U.S. Water News Online
NEW BERN, N.C. -- It's been five years since drastic new
rules were established to reduce the flow of nitrogen into the Neuse
River and scientists say the river is much cleaner as a result.
The state Environmental Management Commission adopted the rules to
reduce the level of nitrogen from sewage and fertilizer after massive
fish kills in 1990s.
The goal was to cut the levels 30 percent by this year in the
248-mile river that runs from Falls Lake north of Raleigh to Pamlico
Sound. It serves as both a drinking water source and way to carry
away treated wastewater from nearly 400 treatment plants.
Researchers identified nitrogen as the cause of an explosion of
harmful algae blooms that use up dissolved oxygen and led to the fish
The rules required sewage plant operators to control what they
dumped into the river and forced farmers to control how much
fertilizer ran off their fields into creeks and streams.
The rules also required developers to leave buffers along streams
and creeks. Similar protections have since been put in place for the
Tar-Pamlico River basin.
Ken Reckhow, director of the University of North Carolina Water
Resources Research Institute, said there had been a downward trend in
nitrogen concentrations in the river since 1997.
Reckhow said it was hard to pinpoint what caused the decline in
nitrogen. Besides improvements in wastewater treatment plants and the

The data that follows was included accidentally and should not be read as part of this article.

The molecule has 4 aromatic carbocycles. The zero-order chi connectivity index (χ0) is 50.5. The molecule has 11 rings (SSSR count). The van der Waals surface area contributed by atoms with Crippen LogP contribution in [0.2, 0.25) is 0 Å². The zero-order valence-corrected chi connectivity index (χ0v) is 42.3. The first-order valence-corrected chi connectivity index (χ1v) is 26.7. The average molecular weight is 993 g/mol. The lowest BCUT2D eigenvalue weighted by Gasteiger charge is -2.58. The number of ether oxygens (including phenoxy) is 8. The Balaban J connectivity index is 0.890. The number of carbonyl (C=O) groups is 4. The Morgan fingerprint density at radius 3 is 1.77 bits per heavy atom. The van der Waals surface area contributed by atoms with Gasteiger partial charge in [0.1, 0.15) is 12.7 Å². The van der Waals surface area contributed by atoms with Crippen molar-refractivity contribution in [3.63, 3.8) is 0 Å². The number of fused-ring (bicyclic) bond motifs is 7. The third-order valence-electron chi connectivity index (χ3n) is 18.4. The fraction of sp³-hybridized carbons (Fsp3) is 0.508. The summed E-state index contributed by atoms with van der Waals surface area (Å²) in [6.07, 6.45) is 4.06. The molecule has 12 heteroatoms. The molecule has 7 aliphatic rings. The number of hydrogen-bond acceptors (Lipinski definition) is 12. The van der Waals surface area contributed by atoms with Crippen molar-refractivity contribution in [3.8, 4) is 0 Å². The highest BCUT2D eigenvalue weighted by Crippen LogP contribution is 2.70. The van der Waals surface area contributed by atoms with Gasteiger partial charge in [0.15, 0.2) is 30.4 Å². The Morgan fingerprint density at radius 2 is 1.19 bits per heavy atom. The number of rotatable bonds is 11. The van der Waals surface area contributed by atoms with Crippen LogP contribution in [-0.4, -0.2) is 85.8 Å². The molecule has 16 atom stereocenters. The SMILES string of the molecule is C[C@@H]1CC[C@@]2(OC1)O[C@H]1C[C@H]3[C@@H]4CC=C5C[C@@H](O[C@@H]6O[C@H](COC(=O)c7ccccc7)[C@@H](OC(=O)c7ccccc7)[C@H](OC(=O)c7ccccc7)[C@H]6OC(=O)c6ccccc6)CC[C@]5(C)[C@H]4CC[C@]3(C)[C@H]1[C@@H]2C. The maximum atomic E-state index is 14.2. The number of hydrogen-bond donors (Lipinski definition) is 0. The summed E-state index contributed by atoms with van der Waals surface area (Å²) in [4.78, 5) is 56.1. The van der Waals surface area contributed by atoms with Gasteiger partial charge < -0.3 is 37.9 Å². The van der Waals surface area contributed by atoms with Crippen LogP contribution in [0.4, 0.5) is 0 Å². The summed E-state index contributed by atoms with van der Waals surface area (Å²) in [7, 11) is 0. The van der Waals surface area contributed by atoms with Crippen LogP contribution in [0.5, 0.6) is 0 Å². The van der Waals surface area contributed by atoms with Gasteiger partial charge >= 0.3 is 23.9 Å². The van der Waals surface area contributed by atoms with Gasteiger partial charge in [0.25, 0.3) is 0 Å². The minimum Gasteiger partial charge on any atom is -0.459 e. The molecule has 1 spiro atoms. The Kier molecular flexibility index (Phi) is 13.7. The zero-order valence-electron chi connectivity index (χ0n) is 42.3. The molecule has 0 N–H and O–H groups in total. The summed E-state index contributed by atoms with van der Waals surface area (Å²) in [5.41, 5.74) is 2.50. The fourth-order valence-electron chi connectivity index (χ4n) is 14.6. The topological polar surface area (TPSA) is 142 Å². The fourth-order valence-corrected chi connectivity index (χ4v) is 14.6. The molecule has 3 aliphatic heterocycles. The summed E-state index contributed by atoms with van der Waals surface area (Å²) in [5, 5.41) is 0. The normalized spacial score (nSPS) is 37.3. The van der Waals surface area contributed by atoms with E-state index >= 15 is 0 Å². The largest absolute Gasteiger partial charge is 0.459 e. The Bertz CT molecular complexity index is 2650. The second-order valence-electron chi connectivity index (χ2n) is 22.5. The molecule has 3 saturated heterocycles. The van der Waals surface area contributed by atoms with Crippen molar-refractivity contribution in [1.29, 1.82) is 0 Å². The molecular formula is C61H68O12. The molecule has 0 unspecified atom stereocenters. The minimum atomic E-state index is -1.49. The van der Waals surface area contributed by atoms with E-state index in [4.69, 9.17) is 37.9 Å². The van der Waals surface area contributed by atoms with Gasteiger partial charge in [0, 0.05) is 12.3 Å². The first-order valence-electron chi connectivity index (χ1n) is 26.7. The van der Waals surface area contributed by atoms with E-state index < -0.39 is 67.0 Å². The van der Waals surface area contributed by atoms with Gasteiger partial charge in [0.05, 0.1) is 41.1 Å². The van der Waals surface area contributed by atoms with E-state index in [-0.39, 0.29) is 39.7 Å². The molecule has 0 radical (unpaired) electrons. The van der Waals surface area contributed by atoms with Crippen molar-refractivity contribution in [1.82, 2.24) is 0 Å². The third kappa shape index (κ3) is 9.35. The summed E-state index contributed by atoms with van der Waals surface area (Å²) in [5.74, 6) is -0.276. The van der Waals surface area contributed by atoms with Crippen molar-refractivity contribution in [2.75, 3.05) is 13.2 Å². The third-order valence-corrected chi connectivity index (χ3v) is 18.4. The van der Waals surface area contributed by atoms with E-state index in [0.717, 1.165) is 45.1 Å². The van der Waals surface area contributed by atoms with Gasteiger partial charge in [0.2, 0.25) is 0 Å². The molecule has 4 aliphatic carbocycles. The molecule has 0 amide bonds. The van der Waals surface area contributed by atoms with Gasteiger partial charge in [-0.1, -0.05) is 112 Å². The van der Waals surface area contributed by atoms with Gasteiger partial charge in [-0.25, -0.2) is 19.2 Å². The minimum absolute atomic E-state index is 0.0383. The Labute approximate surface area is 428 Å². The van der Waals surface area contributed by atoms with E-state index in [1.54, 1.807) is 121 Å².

buffers, there have been major hurricanes that flushed the river
``They are all candidates, and they all may contribute,'' Reckhow
There are about 1 million acres of farmland in the river basin,
where farmers in 17 counties report an average 37 percent reduction
in nitrogen fertilizer. Subtracting the number of acres that went out
of production, the reduction is about to 31 percent.
In some counties, including Wake, Orange, and Johnston, farmers
reduced nitrogen use by more than 40 percent. Only two counties,
Granville and Pitt, have not met the goal.
Farm nitrogen use may have decreased because of market demands
that made farmers switch from corn to cotton, a crop that uses less
``We must recognize that crop shift has played a role in reduction
of nitrogen,'' said Natalie Jones, Neuse River Basin coordinator for
the state Division of Soil and Water Conservation.
Despite the changes that have helped the river, there are constant
challenges from rapid development along its route.
Some communities along the river such as Johnston County have
tried innovative approaches to reduce nitrogen being dumped into the
river, such as a piping treated wastewater to irrigate a golf course.
Ken York, the county's project coordinator, said rapid growth
justified the $7 million cost of the project, paid for partly by a
Clean Water Trust Fund grant.
JoAnn Burkholder, director of the Center for Applied Aquatic
Ecology at N.C. State University, said drought contributed to
apparent lower nitrogen levels because there wasn't as much runoff in
the years 2000 through 2002.
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